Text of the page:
The book refuses to take a simple approach to the problem. Keller makes it clear that the amount of evil, pain, and suffering in the world is diverse and so should any theodicy. He masterfully takes us not only to the formal or logical problem of evil but the existential problem of evil quoting everyone from CS Lewis to Alvin Plantinga to Simon Veil (by the way, how many Presbyterian pastors do you know who quote a mystic like Veil?) He dips into writers who are not Christian while staying away from Christian writers who simply write about the problem in a popular kind of self-help way.
The book is broken into three sections: Framing the complexity of the problem (philosophical), framing how God redeems evil, pain, and suffering in our lives (theological), and finally our response to the problem (existential). Throughout the book I never got the sense that Keller is advocating a quick "fix it" to the problem. He is clear that some of the "words of comfort" we have offered people during their moments of suffering is at best trite, at worst cruel.
Finally, there is something refreshing about a pastor who has a good understanding of the heart. I was particularly grateful for chapter 15 which demonstrates that good thinking/theology need not be usurped by talk purely about the heart. His challenge to go in to our hearts to evaluate the ordering of our loves was masterful and important for everyone who takes ministry seriously. Not only must we think well but we must have our hearts enlarged.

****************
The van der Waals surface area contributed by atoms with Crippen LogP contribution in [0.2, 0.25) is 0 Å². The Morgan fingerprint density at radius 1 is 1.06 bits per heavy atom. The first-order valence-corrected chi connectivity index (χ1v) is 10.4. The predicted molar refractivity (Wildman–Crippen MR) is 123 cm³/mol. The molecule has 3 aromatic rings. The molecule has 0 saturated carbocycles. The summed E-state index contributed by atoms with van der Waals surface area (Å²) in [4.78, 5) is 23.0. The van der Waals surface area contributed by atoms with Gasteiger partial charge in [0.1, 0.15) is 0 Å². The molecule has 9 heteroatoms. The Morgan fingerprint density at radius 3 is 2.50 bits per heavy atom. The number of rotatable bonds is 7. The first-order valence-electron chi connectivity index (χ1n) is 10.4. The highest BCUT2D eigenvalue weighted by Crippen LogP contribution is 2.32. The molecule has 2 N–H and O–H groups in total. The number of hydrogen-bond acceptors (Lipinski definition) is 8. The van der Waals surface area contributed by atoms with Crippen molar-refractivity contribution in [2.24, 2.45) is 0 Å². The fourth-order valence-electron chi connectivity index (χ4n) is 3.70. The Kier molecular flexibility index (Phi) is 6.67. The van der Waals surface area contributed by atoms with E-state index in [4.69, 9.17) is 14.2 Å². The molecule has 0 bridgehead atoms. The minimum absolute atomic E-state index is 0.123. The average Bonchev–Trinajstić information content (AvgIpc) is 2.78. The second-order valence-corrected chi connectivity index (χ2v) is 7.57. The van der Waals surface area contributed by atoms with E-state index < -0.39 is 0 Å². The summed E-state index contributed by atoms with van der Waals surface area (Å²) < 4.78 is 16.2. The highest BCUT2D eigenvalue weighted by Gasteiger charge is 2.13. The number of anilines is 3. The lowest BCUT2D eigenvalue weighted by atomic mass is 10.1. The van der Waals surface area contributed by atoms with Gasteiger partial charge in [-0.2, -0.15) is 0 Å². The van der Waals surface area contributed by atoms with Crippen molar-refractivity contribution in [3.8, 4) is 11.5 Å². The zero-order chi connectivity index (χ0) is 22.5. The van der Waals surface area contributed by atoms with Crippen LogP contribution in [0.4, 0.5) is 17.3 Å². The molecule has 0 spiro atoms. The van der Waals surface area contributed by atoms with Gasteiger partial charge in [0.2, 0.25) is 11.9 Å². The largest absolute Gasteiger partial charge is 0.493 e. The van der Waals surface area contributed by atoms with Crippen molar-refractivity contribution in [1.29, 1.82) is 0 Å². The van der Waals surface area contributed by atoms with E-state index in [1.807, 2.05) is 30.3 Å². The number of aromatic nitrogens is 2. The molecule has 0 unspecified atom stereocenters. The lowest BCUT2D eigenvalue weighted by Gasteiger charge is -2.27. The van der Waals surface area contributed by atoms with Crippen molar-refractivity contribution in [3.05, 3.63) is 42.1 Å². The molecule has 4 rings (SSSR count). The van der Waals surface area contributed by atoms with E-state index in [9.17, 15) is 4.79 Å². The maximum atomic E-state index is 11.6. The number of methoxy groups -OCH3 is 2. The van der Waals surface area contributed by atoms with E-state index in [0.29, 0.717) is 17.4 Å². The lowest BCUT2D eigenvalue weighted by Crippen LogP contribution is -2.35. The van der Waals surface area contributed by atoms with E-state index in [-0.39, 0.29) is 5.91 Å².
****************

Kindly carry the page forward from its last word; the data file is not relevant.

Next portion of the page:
One last note. It occurred to me that leading with something as "academic" as the philosophical problem (the first section) that evil, pain, and suffering seems to create for the Christian faith can be problematic for readers. The temptation will be to quit early because it seems too academic. Please hang in there. As my prof, JP Moreland used to encourage us in metaphysics, it's ok if you get 50% of it. It will begin to make sense later. In the same way, take heart. The Christian faith provides resources far greater than "just have faith and believe it" because the Christian faith is reasonable. So when you get to the first section, largely what Keller is trying to do is to remove some of the cobwebs from our mind as we have all experienced at least the question how God could exist when we experience so much evil, pain and suffering. Hang in there with the reading! It will pay off in the end!